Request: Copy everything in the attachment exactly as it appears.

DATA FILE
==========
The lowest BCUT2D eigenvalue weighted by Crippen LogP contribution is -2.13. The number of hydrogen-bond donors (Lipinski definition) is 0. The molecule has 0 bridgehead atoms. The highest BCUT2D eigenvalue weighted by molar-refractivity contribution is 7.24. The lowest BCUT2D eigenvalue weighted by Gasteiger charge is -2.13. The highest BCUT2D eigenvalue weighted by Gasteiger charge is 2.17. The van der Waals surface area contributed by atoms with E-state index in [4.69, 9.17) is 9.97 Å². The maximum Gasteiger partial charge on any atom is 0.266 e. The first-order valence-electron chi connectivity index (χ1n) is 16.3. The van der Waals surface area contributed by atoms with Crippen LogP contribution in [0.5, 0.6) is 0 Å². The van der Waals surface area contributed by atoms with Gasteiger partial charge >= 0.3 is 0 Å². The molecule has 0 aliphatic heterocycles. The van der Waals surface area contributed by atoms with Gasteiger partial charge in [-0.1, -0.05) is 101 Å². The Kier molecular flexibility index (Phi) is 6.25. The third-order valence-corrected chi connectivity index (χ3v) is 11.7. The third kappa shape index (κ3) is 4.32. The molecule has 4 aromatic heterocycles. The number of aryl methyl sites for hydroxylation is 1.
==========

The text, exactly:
The lowest BCUT2D eigenvalue weighted by Crippen LogP contribution is -2.13. The number of hydrogen-bond donors (Lipinski definition) is 0. The molecule has 0 bridgehead atoms. The highest BCUT2D eigenvalue weighted by molar-refractivity contribution is 7.24. The lowest BCUT2D eigenvalue weighted by Gasteiger charge is -2.13. The highest BCUT2D eigenvalue weighted by Gasteiger charge is 2.17. The van der Waals surface area contributed by atoms with E-state index in [4.69, 9.17) is 9.97 Å². The maximum Gasteiger partial charge on any atom is 0.266 e. The first-order valence-electron chi connectivity index (χ1n) is 16.3. The van der Waals surface area contributed by atoms with Crippen LogP contribution in [0.5, 0.6) is 0 Å². The van der Waals surface area contributed by atoms with Gasteiger partial charge >= 0.3 is 0 Å². The molecule has 0 aliphatic heterocycles. The van der Waals surface area contributed by atoms with Gasteiger partial charge in [-0.1, -0.05) is 101 Å². The Kier molecular flexibility index (Phi) is 6.25. The third-order valence-corrected chi connectivity index (χ3v) is 11.7. The third kappa shape index (κ3) is 4.32. The molecule has 4 aromatic heterocycles. The number of aryl methyl sites for hydroxylation is 1.